Take the 2-minute tour ×
Travel Stack Exchange is a question and answer site for road warriors and seasoned travelers. It's 100% free, no registration required.

I will be heading out to India soon and saw one of these on Amazon.

http://www.amazon.co.uk/Lifesaver-Systems-Limited-4000-Bottle/dp/B001EHF99A

Demonstration Video:

http://www.youtube.com/watch?feature=player_embedded&v=6w4xo-SKiQU

This cool gadget filters out bugs and dirt from water sources, however it does not filter chemicals.

My question is it going to be useful to take with me, as I dont want to use it on taps in India if I am still going to get ill from chemicals in the water that is different to what I am used to.

What do you think?

share|improve this question
2  
    
Thanks @Dirty-flow , from that question though everyone seems to say its bugs only. Do you think it is safe to assume that there are no trace minerals in Indian water? –  loosebruce Jun 19 at 12:31
1  
All water will contain trace minerals and though these are not necessarily harmful (ie no lasting effects) they can take getting used to. A change from one composition to another can cause stomach upsets whether visiting India or a visitor from India. –  pnuts Jun 19 at 13:46
add comment

3 Answers 3

up vote 11 down vote accepted

Even though I do not recommend anyone to drink tap water in India and the 18 years of my life I was born and brought up in Delhi, I had no idea that you could drink tap water in other countries. Fortunately, I know much more now.

Tap water in India is certainly filtered and chlorinated and all the other things one would expect in any other country. It is not potable though If you drink it, you will be putting yourself at a risk and the locals know this very well.

At home, we have a Reverse Osmosis system which we use to filter out the water more and make it drinkable. Depending on the location where you (and I mean extremely specific, for instance water in East Delhi and water in South Delhi is of completely different taste and salt levels) plan to visit, your nifty gadget might be useful, but I won't trust it for providing drinking water.

Almost everywhere in Delhi, people refrain from drinking tap water, even after some additional small filtration. I have had some instances where I or many others have used such small gadgets to filter out the water, but drinking this on a daily basis is certainly at your own risk.

Furthermore, even if this device can remove most of the unfiltered bacteria, it would certainly not provide a pleasant taste in most of Delhi at least. Water in Delhi for instance is quite salty and I would suggest sticking to mineral unless there is absolute necessity.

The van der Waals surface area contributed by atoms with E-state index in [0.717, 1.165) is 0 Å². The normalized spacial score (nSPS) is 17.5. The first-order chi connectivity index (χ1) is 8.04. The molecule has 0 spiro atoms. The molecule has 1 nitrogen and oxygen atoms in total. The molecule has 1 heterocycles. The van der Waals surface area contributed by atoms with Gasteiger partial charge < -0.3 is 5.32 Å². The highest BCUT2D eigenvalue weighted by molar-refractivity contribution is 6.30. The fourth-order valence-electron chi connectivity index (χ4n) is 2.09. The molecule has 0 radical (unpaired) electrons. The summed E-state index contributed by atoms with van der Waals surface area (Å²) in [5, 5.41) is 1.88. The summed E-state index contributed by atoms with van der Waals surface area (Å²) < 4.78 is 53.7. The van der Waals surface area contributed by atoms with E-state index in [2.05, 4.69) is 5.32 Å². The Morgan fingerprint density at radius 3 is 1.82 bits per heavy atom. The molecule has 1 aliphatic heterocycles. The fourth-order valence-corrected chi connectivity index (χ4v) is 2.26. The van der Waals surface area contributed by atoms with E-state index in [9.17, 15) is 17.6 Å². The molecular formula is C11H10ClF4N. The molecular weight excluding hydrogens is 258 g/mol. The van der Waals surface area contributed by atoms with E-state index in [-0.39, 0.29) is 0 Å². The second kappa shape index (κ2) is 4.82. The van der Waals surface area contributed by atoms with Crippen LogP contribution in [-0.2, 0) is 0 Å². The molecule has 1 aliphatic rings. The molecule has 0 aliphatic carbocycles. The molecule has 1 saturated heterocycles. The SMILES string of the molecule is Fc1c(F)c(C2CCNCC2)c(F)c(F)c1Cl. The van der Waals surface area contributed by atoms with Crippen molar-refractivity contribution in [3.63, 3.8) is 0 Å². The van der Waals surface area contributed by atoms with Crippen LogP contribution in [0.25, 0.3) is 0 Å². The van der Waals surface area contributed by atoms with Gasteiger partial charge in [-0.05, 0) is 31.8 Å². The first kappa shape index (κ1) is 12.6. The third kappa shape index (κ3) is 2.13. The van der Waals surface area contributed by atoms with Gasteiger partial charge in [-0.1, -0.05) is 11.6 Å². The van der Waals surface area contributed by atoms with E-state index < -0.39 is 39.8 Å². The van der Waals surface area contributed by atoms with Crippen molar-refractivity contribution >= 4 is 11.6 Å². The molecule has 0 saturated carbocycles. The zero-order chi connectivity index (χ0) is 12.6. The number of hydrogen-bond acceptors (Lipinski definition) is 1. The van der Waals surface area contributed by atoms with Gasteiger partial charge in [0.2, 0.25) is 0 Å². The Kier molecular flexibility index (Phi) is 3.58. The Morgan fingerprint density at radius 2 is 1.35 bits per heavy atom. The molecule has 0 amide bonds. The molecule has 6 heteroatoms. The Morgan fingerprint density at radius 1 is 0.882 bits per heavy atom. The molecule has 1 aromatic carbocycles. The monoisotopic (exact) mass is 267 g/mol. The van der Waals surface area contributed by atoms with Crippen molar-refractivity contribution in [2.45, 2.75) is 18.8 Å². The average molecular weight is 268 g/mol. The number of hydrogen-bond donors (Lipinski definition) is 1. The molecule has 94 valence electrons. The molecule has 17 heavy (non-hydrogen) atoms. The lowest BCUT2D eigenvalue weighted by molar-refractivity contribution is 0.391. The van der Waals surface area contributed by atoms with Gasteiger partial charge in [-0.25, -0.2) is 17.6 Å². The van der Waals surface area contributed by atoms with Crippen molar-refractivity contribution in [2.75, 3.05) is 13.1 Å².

Mineral water is super cheap in India. A standard 1L bottle of mineral water will cost you about Rs. 15 ($0.25).

share|improve this answer
1  
+1 for: "I had no idea that you could drink tap water in other countries". This places info in proper context, like: "it never occurred to me that anyone would try such a crazy thing" –  Peter Masiar Jul 11 at 23:34
add comment

Indian water from the taps is not recommended to drink directly - best option is to buy mineral water which is widely available and very cheap also. If you buy in bulk you would get a very good deal also.

share|improve this answer
add comment

I am from Kerala, in the Southern States of India I don't recommend you to drink tap water because it was purified and also chlorinated but the taste of purified water is not like a normal water. Waters taste will be different in different places, one example is you can travel or live at sea shore areas then taste of water will be salty and if you travel in high range area (means hill top) it will just be like a normal water. Mineral water is available in India in very cheap rate as aditya said that 0.2$ for 1 Lt bottle and also 20 Lt bottles available in just 2.5$. if you live in a particular place then local distributors available.

If you use tap water for drinking, please boil it at 100 degree Celsius, it's good good for your health.

share|improve this answer
add comment

Your Answer

 
discard

By posting your answer, you agree to the privacy policy and terms of service.

Not the answer you're looking for? Browse other questions tagged or ask your own question.